government debt

Government debt (also known as public debt or national debt) is money (or credit) owed by any level of government; either central government, federal government, municipal government or local government.

As the government represents the people, government debt can be seen as an indirect debt of the taxpayers. The government accumulates debt over time by running a deficit: that is, by spending more than it taxes.

Government debt can be categorized as internal debt, owed to lenders within the country, and external debt, owed to foreign lenders. Governments usually borrow by issuing securities such as government bonds and bills. Less credit worthy countries sometimes borrow directly from commercial banks or supranational institutions. Some consider all government liabilities, including future pension payments and payments for goods and services the government has contracted for but not yet paid, as government debt.

Another common division of government debt is by duration. Short term debt is generally considered to be one year or less, long term is more than ten years. Medium term debt falls between these two boundaries.

Government and sovereign bonds

A government bond is a bond issued by a national government denominated in the country's domestic currency. Bonds issued by national governments in foreign currencies are normally referred to as sovereign bonds. Government bonds are theoretically risk-free bonds, because the government can raise taxes, reduce spending, or simply print more money to redeem the bond at maturity. Investors in sovereign bonds have the additional risk that the issuer is unable to obtain foreign currency to redeem the bonds.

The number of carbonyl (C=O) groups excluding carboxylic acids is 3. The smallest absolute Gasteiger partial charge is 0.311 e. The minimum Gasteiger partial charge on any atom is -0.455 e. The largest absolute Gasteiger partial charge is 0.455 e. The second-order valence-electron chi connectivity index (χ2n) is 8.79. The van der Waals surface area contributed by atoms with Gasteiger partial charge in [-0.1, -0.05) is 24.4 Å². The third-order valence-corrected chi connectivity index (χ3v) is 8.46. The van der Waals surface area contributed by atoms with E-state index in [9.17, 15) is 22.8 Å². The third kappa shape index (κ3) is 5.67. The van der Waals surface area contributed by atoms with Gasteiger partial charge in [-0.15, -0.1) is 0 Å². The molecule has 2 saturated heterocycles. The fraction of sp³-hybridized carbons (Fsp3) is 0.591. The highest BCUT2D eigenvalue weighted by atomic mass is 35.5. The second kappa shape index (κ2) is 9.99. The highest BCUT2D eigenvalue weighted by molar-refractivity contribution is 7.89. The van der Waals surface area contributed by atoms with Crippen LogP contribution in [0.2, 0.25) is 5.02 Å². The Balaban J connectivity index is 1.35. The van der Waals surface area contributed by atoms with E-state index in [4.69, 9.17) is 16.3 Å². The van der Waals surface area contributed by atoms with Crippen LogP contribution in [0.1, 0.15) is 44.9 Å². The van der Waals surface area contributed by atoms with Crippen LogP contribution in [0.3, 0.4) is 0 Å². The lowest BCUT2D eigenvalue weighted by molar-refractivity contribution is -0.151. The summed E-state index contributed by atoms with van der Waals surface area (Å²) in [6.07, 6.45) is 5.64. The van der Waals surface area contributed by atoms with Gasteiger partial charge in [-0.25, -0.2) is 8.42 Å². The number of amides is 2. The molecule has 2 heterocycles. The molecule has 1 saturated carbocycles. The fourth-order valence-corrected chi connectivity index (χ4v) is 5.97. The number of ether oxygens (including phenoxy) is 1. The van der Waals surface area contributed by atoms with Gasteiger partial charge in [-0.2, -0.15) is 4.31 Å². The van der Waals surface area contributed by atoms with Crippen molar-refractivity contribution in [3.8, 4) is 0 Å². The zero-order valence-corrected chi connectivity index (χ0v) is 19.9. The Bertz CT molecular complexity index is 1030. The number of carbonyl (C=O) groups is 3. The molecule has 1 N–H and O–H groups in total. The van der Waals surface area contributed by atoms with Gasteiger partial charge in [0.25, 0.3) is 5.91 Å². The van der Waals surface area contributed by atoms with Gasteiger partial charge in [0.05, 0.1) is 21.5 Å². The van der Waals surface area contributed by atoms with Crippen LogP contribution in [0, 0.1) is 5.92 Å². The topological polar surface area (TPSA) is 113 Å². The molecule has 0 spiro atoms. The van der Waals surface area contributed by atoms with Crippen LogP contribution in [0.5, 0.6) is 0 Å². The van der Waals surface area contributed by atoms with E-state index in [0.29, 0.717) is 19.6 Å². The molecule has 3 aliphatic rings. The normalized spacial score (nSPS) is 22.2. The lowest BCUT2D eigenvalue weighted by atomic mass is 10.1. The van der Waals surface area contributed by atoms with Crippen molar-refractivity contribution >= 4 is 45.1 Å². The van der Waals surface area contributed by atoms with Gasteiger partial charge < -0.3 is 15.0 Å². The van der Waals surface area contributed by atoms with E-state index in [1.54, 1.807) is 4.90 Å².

Municipal, provincial, or state bonds

Municipal bonds, "munis" in the United States, are debt securities issued by local governments (municipalities).

Denominated in reserve currencies

Governments borrow money in a currency for which the demand is strongest. The advantage of issuing bonds in a currency such as the pound, euro or the US dollar is that the universe of investors for the bonds is very large. Countries such as the United States, France and Germany have only issued in their domestic currency. Relatively few investors are willing to invest in currencies that do not have a long track-record of stability. The disadvantage for a government issuing bonds in a foreign currency, is that there is a risk that they will not be able to obtain the foreign currency to pay the interest or redeem the bonds. In 1997/1998, during the Asian financial crisis this became a serious problem when many countries were unable to keep their exchange rate fixed due to speculative attacks.


Lendings to a national government in the country's own sovereign currency are often considered "risk free" and are made at a so-called "risk-free interest rate". This is because the debt and interest can be repaid by raising tax receipts (either by economic growth or raising rates), a reduction in spending, or failing that by simply printing more money. Some economists argue that, in an economy near the full employment, this would increase inflation and reduce the value of the invested capital. An extreme example of this is provided by Weimar Germany of the 1920s which suffered from hyperinflation due to its government's inability to pay the national debt.

A politically unstable state is anything but risk-free as it may, being sovereign, cease its payments with impunity. Famous examples of this phenomenon include the Spain of sixteenth and seventeenth centuries which nullified its government debt seven times during a century and revolutionary Russia of 1917 which refused to accept the responsibility for Imperial Russian debt. Another political risk is caused by external threats. It is most uncommon for invaders to accept responsibility for the national debt of the annexed state or that of an organization it considered a rebellion. For example, all debts taken by Confederate States of America were left unpaid after the American Civil War.